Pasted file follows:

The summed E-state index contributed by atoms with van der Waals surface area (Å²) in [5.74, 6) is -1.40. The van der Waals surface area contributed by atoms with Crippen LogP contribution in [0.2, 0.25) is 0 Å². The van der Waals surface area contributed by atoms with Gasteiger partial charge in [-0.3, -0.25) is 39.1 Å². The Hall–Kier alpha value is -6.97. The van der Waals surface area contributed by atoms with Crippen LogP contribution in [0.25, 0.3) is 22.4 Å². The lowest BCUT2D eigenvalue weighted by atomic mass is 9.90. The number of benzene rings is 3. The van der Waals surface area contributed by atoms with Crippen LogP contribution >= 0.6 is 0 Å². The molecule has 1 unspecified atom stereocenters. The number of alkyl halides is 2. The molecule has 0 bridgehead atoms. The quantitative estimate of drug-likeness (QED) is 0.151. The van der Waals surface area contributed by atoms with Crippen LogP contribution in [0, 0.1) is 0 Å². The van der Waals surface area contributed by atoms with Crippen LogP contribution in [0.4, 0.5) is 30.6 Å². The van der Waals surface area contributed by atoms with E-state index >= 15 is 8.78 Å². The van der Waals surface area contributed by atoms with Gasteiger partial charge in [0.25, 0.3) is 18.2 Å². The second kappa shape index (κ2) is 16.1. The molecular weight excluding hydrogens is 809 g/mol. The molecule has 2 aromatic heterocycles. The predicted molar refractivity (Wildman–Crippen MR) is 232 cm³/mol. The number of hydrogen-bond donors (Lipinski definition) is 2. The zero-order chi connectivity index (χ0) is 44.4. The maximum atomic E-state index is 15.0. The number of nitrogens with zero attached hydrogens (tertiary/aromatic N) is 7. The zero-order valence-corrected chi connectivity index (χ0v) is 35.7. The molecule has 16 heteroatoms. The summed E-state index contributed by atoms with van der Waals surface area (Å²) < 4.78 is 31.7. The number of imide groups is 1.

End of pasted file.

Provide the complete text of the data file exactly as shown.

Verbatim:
The summed E-state index contributed by atoms with van der Waals surface area (Å²) in [5.74, 6) is -1.40. The van der Waals surface area contributed by atoms with Crippen LogP contribution in [0.2, 0.25) is 0 Å². The van der Waals surface area contributed by atoms with Gasteiger partial charge in [-0.3, -0.25) is 39.1 Å². The Hall–Kier alpha value is -6.97. The van der Waals surface area contributed by atoms with Crippen LogP contribution in [0.25, 0.3) is 22.4 Å². The lowest BCUT2D eigenvalue weighted by atomic mass is 9.90. The number of benzene rings is 3. The van der Waals surface area contributed by atoms with Crippen LogP contribution >= 0.6 is 0 Å². The molecule has 1 unspecified atom stereocenters. The number of alkyl halides is 2. The molecule has 0 bridgehead atoms. The quantitative estimate of drug-likeness (QED) is 0.151. The van der Waals surface area contributed by atoms with Crippen LogP contribution in [0, 0.1) is 0 Å². The van der Waals surface area contributed by atoms with Crippen LogP contribution in [0.4, 0.5) is 30.6 Å². The van der Waals surface area contributed by atoms with E-state index >= 15 is 8.78 Å². The van der Waals surface area contributed by atoms with Gasteiger partial charge in [0.25, 0.3) is 18.2 Å². The second kappa shape index (κ2) is 16.1. The molecular weight excluding hydrogens is 809 g/mol. The molecule has 2 aromatic heterocycles. The predicted molar refractivity (Wildman–Crippen MR) is 232 cm³/mol. The number of hydrogen-bond donors (Lipinski definition) is 2. The zero-order chi connectivity index (χ0) is 44.4. The maximum atomic E-state index is 15.0. The number of nitrogens with zero attached hydrogens (tertiary/aromatic N) is 7. The zero-order valence-corrected chi connectivity index (χ0v) is 35.7. The molecule has 16 heteroatoms. The summed E-state index contributed by atoms with van der Waals surface area (Å²) < 4.78 is 31.7. The number of imide groups is 1.